A technical term, not just a fever without obvious source! Essentially presence of confirmed fever for 8 days or more in a child in whom a careful thorough history and physical examination, and preliminary laboratory data fail to reveal a probable cause.
Long list of possible causes, long lists of possible tests – do thorough history and repeated examinations, then follow the clues!
In kids, infection is the commonest cause. But can be connective tissue disorder, or malignancy.
Beware factitious fever – admission sensible.
If possible, stop all drugs. Antipyretics may obscure the pattern of fever, and can occasionally be its cause (drug fever is one cause).
Unless the child is critically ill, try not to give antibiotics. If the diagnosis remains obscure, go back and take the history again, examine the child (fully) again, send the specimens again!
Abnormal renal excretion, leading to low potassium.
Presents in early childhood with failure to thrive. Could also be constipation, muscle cramps and weakness (potassium needed for membrane potential, so these are all neuromuscular) and non-specific dizziness and fatigue.
Characteristic hypokalemic, hypochloremic metabolic alkalosis. High plasma renin activity and high aldosterone concentration seen.
Gitelman syndrome is similar, less severe (distal tubule, rather than ascending limb of loop of Henle) – less failure to thrive, in fact often asymptomatic detected incidentally. Might present with nocturia/polyuria.
Urinary calcium excretion distinguishes the two syndromes. Bartter’s waste calcium (more severe, after all), Gitelman retain.
Treatment is with supplementation.
Decompensation can be precipitated by diarrhoea or vomiting. Acute treatment can include potassium-sparing diuretics (spironolactone), cyclo-oxygenase inhibitors and renin-angiotensin blockers.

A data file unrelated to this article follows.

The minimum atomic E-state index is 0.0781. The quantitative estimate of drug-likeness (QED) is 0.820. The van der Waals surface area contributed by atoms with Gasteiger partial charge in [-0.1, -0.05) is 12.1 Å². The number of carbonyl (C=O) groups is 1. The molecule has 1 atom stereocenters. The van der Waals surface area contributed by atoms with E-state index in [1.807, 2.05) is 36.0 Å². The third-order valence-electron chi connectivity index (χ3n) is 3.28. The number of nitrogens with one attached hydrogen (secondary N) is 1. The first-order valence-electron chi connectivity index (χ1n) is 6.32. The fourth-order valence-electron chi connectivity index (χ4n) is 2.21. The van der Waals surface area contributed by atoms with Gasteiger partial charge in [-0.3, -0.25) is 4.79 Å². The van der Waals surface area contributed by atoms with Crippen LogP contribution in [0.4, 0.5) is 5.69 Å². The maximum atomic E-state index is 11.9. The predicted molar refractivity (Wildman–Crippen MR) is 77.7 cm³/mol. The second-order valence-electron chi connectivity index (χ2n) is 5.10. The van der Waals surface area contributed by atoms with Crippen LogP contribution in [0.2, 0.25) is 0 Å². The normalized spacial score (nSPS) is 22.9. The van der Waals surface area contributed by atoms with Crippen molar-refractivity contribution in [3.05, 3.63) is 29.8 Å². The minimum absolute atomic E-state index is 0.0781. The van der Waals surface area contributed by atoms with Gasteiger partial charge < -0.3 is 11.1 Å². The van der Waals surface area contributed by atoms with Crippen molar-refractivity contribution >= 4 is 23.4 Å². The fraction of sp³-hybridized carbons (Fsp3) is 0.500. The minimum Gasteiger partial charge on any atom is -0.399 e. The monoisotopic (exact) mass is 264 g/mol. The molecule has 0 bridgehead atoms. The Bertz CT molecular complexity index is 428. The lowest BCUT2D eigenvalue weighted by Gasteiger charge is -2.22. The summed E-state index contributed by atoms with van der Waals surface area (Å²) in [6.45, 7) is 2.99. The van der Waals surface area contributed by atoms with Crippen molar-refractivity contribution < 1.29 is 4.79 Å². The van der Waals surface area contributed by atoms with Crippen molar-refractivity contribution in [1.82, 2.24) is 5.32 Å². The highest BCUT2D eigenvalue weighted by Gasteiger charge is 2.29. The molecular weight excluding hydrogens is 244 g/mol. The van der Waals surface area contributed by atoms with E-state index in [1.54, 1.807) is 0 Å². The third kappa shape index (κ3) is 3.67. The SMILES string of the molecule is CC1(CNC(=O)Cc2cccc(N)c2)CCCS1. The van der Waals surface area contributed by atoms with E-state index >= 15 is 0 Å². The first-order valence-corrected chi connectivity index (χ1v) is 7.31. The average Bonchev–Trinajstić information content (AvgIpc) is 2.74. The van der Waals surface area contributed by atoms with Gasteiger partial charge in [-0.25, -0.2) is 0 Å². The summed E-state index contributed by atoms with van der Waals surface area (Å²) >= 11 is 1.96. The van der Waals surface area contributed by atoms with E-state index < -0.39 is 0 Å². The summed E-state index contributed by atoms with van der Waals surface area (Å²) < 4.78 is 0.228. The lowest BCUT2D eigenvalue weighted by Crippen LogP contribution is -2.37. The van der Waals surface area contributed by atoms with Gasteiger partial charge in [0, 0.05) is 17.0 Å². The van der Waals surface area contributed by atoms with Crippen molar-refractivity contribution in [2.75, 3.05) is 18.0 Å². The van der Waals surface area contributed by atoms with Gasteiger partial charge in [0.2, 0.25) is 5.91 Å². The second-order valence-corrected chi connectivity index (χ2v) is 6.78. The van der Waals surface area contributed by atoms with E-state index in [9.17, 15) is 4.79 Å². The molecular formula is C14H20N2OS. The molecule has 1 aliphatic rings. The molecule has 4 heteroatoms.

Proteins responsible for a minority of allergic reactions to peanut, hazelnut, sesame among others – hydrophobic, so tend not to be well represented in skin prick and IgE test solutions. May explain false negatives.
Specific IgE tests have been developed, but otherwise you just have to challenge.
Dutch study however didn’t find that specific testing for oleosins helped much.
FMR1 gene is on X chromosome, obviously, and is a trinucleotide repeat disorder (along with Friedrich’s ataxia, myotonic dystrophy, Huntington disease etc), so inheritance is interesting.
Dads can carry gene, but only pass it on to their daughters (who will all get it).
Mums will carry gene on 1 chromosome, so sons and daughters can both get it, but 50:50 chance.
As with other trinucleotide repeat disorders, gene expands with each generation, so risk of disease increases from 1 generation to the next, and this is somewhat predictable: intermediate gene (so 45-54 copies) won’t expand to cause disease (200+ copies) in 1 generation, but premutation gene (55-199) copies probably will.
Moderately severe learning disability
Facial features – long face, midface hypoplasia, large lips and jaw, small ears